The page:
The conclusion is, there is always time and the best story to prove it shall follow:

One day in summer a professor stood before his science class with a few items on the table. He picked up a large jar and filled it to the brim with golf balls. He then asked his students to raise their hands if they thought the jar was full. A sea of hands instantly shot up – the students unanimously agreed the jar had to be full.

The professor then proceeded to grab a box of pebbles and he poured them into the jar. He picked up the jar, shook it around, and put it back on the table. The pebbles shuffled into the areas between the golf balls. He then asked the room full of students to raise their hands again if they thought the jar was full. The same sea of hands rose up.

Next, the professor picked up a box of sand and poured it into the jar. As expected, the sand filled up all the empty spaces between the pebbles. He asked once more if they thought the jar was full. The students again raised their hands.

The professor then magically made two beers appear from under the table and he poured the contents of each beer into the jar. This filled the spaces between the grains of sand. The room filled with laughter.

‘Now,’ muttered the professor ‘You need to understand that this jar is a representation of your life. The golf balls are the big, important things such as: your family, friends, children, health, and passions – and if you ever lost everything and only had these big things remaining, your life would be rich and full. The pebbles represent other important things like your job, house and your automobile. The sand is essentially everything else. It represents the small things.

The professor continues: ‘If you choose to pour sand into the jar first,’ he asserts, ‘there won’t be any room left for the pebbles or the golf balls. Life is the same.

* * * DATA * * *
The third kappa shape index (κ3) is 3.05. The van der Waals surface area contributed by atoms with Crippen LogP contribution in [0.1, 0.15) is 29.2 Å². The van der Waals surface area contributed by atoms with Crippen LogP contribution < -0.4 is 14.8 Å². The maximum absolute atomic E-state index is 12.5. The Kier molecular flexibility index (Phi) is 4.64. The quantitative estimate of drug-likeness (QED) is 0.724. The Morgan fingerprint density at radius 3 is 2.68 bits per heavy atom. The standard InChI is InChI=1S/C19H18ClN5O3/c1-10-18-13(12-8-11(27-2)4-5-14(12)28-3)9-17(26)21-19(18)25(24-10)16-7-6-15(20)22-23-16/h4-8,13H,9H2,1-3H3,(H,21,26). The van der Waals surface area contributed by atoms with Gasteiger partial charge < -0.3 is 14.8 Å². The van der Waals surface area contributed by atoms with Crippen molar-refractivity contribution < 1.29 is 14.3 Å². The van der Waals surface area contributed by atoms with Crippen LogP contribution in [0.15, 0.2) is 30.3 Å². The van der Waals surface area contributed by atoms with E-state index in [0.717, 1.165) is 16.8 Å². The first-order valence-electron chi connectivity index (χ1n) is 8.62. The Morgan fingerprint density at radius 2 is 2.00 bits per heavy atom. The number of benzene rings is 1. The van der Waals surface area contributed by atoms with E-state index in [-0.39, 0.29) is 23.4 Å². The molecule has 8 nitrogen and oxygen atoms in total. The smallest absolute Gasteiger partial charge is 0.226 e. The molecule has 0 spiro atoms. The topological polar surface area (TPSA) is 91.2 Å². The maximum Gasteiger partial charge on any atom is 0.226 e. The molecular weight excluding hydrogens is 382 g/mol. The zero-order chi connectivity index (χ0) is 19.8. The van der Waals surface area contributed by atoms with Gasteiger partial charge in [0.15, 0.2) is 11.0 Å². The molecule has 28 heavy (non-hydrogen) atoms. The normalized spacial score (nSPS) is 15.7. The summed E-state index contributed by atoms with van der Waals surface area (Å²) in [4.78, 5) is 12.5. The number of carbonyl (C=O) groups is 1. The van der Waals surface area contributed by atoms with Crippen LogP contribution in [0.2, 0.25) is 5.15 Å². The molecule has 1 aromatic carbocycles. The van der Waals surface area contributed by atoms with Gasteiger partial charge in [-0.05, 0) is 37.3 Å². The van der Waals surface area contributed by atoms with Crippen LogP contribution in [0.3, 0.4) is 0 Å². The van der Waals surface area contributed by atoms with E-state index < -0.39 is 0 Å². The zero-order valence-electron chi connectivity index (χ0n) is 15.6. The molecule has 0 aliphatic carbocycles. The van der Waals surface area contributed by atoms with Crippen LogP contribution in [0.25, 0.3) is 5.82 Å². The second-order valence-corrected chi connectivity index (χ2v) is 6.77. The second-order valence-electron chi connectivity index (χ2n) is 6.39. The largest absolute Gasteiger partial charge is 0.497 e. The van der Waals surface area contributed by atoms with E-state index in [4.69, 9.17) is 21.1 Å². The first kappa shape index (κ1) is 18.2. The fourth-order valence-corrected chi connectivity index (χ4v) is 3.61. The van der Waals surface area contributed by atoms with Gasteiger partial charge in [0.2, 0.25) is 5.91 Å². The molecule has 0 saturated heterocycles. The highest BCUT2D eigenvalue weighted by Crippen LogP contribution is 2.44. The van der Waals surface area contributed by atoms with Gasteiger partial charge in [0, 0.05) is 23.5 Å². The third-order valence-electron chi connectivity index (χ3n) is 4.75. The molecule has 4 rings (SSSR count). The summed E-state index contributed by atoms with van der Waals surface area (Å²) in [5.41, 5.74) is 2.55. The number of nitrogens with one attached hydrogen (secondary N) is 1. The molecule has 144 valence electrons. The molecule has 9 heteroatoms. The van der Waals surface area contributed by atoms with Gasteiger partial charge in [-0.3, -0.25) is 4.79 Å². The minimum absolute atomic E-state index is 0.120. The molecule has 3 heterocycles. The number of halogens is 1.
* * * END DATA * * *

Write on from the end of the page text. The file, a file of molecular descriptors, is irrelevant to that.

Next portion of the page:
If you choose spend all your time and energy on small things you won’t have room for the bigger things that hold much more importance to you.

What is the moral of the story according to the professor? Make sure to pay attention to the golf balls – the things that are absolutely critical to your happiness.

Spend time with your family. Spend time with your parents. Your children. Take time to see your grandparents. Make an occasional visit to aunts and uncles. Take out your spouse on a dinner date. Play golf with your favorite buddies. There will always be time to do chores, clean, and take out the trash.

Focus first on the golf balls – these are the the things that matter most. Ruthlessly set your priorities – write them down in a file if you must. Remember, the rest is just a bunch of sand.

The professor saw a hand shoot up. He pointed to the student, and she then asked what the beer represented. The professor looked at her, grinned, and said, ‘Thanks for asking.’ The beer is here to show that you that no matter how full you think your life is, there’s always room to have a couple of beers with a friend”.